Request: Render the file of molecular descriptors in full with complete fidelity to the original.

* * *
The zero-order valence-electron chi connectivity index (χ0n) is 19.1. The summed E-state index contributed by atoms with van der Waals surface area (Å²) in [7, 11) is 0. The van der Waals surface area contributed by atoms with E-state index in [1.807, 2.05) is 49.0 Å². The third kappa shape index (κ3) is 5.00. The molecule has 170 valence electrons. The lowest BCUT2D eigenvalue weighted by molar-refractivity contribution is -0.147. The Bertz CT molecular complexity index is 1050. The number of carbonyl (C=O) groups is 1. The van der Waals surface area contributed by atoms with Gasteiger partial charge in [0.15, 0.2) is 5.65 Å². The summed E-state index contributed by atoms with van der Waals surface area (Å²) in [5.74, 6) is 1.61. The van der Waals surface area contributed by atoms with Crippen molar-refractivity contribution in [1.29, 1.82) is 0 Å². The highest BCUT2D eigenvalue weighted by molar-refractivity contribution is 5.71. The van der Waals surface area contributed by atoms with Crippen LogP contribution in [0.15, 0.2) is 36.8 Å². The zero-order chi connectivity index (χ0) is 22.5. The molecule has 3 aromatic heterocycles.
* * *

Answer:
The zero-order valence-electron chi connectivity index (χ0n) is 19.1. The summed E-state index contributed by atoms with van der Waals surface area (Å²) in [7, 11) is 0. The van der Waals surface area contributed by atoms with E-state index in [1.807, 2.05) is 49.0 Å². The third kappa shape index (κ3) is 5.00. The molecule has 170 valence electrons. The lowest BCUT2D eigenvalue weighted by molar-refractivity contribution is -0.147. The Bertz CT molecular complexity index is 1050. The number of carbonyl (C=O) groups is 1. The van der Waals surface area contributed by atoms with Gasteiger partial charge in [0.15, 0.2) is 5.65 Å². The summed E-state index contributed by atoms with van der Waals surface area (Å²) in [5.74, 6) is 1.61. The van der Waals surface area contributed by atoms with Crippen molar-refractivity contribution in [1.29, 1.82) is 0 Å². The highest BCUT2D eigenvalue weighted by molar-refractivity contribution is 5.71. The van der Waals surface area contributed by atoms with Crippen LogP contribution in [0.15, 0.2) is 36.8 Å². The zero-order chi connectivity index (χ0) is 22.5. The molecule has 3 aromatic heterocycles.